From Mustache Day to "floor crawls" -- think a white-collar version of the pub crawl -- several of Chicago's top technology companies trumpeted their unique corporate cultures at the recent Entrepreneurs Unpluggd event, which took place Oct. 12 at the Chopin Theater. Presenters included Jellyvision Lab's CEO Amanda Lannert, co-founder of Google's Chicago office Kevin Willer, and founder and CEO of Total Attorneys Ed Scanlan.
Entrepreneurs Unpluggd is a relatively new speaking series that currently takes place each quarter. Each event features several entrepreneurs discussing a particular facet of corporate and start-up life. Past topics have included "Turning Setbacks into Opportunity," "The Funding Question" and "How to Find Your First Customers." The theme for the most recent event was "Creating and Growing an Awesome Company Culture."
Lannert spoke first. Her interactive marketing company is the one with the "Mustache Day," in which employees are encouraged to come to work sporting some hip facial hair. Besides fuzzy upper lips, Jellyvision prides itself on its adherence to two critical values: honesty and kindness. Of course, a bit of humor doesn't hurt either, especially when you're working for the same company that was behind the popular "You Don't Know Jack" computer games of the '90s.
Next, Willer talked about the iconic bean-bag-chair atmosphere that Google fosters internationally. Willer was one of the first employees in Google's Chicago offices back when the Midwest outpost was just a windowless broom closet. He described how Google has successfully exported the college-like atmosphere of its Mountain View, Calif. offices around the globe, a feat that was not without its hurdles.
"You have challenges maintaining culture as you get larger," Miller said.
Finally, donning the entrepreneur uniform of sports coat, jeans and untucked button-up shirt, Total Attorney's charismatic founder Scanlan took the stage. Scanlan talked about how he grew a multimillion-dollar enterprise as a 20-something-year-old college dropout with nothing more than a laptop and a credit card. He discussed how the corporate culture must emanate directly from its founder and that establishing a culture must be deliberate. He also mentioned that no matter how fun a company might be, work-life balance should be a priority.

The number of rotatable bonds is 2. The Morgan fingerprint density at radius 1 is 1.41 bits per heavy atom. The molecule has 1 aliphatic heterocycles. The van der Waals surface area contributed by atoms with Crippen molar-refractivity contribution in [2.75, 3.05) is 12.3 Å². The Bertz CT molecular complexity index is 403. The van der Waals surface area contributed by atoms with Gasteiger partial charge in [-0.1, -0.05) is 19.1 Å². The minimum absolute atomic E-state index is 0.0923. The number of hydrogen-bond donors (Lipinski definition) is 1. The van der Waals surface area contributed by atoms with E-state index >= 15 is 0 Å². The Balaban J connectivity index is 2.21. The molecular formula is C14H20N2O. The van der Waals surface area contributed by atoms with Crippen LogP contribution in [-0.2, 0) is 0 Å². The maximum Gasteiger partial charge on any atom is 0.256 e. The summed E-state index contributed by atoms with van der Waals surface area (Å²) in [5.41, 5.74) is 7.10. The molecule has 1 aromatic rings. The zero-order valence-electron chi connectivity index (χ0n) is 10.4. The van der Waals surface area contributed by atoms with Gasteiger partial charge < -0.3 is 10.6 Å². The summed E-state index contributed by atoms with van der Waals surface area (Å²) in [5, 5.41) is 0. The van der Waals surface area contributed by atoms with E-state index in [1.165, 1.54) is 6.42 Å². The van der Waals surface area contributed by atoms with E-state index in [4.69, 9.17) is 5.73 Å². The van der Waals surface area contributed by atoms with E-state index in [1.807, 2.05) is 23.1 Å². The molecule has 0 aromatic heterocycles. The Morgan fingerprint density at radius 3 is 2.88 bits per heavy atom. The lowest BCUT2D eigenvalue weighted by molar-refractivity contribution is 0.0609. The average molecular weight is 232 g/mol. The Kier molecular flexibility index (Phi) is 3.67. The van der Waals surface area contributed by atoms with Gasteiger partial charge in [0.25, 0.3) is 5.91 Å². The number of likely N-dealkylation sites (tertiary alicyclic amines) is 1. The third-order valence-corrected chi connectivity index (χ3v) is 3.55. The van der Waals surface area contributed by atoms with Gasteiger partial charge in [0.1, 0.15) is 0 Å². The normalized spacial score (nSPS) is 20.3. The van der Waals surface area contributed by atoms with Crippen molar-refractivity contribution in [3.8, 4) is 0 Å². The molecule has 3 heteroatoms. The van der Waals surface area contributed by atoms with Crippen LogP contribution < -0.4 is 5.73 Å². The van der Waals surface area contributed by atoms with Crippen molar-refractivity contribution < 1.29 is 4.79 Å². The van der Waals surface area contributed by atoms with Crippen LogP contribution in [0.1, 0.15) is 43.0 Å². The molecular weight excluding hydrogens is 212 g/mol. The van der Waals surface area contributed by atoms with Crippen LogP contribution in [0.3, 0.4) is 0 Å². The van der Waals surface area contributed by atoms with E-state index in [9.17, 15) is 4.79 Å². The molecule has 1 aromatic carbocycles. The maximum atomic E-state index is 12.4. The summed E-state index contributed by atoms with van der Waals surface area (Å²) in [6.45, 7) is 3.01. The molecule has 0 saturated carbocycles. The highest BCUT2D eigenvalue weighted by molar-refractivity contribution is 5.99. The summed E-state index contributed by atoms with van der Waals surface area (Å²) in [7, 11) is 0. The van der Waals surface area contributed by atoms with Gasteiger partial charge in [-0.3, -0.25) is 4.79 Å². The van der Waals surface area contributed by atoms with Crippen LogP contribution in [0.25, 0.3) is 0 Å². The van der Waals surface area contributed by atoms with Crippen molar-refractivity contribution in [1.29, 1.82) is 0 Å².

"My goal when I first started my company was to ski more days that year than the year before," Scanlan said.
Entrepreneurs Unpluggd is the brainchild of Stella Fayman and Tim Jahn. Fayman graduated from Northwestern University two years ago and set out to work for a start-up. She currently fulfills a number of roles at FeeFighters. Jahn formerly ran the website Beyond the Pedway before partnering with Fayman to produce live events.
"Entrepreneurs Unpluggd is about sharing the stories behind successful entrepreneurs to inspire people to go after their dreams," Fayman said. "We focus on one aspect of creating your business and growing it. Meanwhile, the online portal is a way to continue growing the brand and storytelling entrepreneurship."
The organization sources its speakers a number of ways. Many of the speakers for the first four events were discovered because of Fayman and Jahn's involvement in the start-up scene. The two also rely on input from the local entrepreneur community when planning events.
"We continue to seek out quality speakers, but we also have been getting a lot more inbound requests from prospective speakers as well," Fayman said.
There certainly is a hunger for these kinds of events. The Chicago entrepreneur and tech communities are rife with meet-ups, seminars and workshops. These gatherings enable entrepreneurs to mingle with developers who can mingle with designers who can mingle with marketers. Besides sharing tips and tricks of the trade, many are searching for their co-founder.
"Three years ago, I went to the first Social Media Club Chicago event," Jahn said. "Now they meet monthly, and there are hundreds of attendees."
All this activity is getting the attention of investors, who used to see the Midwest as complete flyover territory.
"Venture capitalists used to laugh at you if you were in Chicago," Fayman said. "They'd want you to move to the West Coast to get funding. Although that expectation is still there, in the past few years you're seeing a lot of venture capitalists making trips to meet companies here."
And just like your typical entrepreneurs, Fayman and Jahn already have big plans for Entrepreneurs Unpluggd in 2012. Within the first quarter, they hope to spread the event to other cities, including Kansas City, Indianapolis and San Francisco.
"We move fast," Fayman said.
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